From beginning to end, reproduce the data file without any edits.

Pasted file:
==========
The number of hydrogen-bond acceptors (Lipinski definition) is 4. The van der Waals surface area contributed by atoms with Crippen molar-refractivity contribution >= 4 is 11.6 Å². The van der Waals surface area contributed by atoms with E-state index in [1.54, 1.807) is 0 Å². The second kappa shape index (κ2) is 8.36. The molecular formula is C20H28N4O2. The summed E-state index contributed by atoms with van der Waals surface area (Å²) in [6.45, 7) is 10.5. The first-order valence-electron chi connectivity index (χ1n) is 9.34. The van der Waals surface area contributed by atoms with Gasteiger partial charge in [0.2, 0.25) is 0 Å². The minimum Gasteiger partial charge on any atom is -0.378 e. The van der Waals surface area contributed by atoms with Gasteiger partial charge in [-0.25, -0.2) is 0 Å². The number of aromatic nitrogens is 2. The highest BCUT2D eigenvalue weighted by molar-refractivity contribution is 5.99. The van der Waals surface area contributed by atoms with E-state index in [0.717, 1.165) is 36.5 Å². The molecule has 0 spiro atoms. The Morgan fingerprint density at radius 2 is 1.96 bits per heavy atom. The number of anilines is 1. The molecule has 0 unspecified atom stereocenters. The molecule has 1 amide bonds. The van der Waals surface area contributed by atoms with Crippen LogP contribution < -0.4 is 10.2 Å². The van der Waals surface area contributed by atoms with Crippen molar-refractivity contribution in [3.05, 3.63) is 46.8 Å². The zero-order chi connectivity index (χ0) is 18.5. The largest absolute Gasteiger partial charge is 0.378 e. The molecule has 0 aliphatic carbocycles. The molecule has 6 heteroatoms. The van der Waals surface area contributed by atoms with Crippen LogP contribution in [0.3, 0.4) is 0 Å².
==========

The number of hydrogen-bond acceptors (Lipinski definition) is 4. The van der Waals surface area contributed by atoms with Crippen molar-refractivity contribution >= 4 is 11.6 Å². The van der Waals surface area contributed by atoms with E-state index in [1.54, 1.807) is 0 Å². The second kappa shape index (κ2) is 8.36. The molecular formula is C20H28N4O2. The summed E-state index contributed by atoms with van der Waals surface area (Å²) in [6.45, 7) is 10.5. The first-order valence-electron chi connectivity index (χ1n) is 9.34. The van der Waals surface area contributed by atoms with Gasteiger partial charge in [0.2, 0.25) is 0 Å². The minimum Gasteiger partial charge on any atom is -0.378 e. The van der Waals surface area contributed by atoms with Gasteiger partial charge in [-0.25, -0.2) is 0 Å². The number of aromatic nitrogens is 2. The highest BCUT2D eigenvalue weighted by molar-refractivity contribution is 5.99. The van der Waals surface area contributed by atoms with E-state index in [0.717, 1.165) is 36.5 Å². The molecule has 0 spiro atoms. The Morgan fingerprint density at radius 2 is 1.96 bits per heavy atom. The number of anilines is 1. The molecule has 0 unspecified atom stereocenters. The molecule has 1 amide bonds. The van der Waals surface area contributed by atoms with Crippen LogP contribution < -0.4 is 10.2 Å². The van der Waals surface area contributed by atoms with Crippen molar-refractivity contribution in [3.05, 3.63) is 46.8 Å². The zero-order chi connectivity index (χ0) is 18.5. The largest absolute Gasteiger partial charge is 0.378 e. The molecule has 0 aliphatic carbocycles. The molecule has 6 heteroatoms. The van der Waals surface area contributed by atoms with Crippen LogP contribution in [0.3, 0.4) is 0 Å².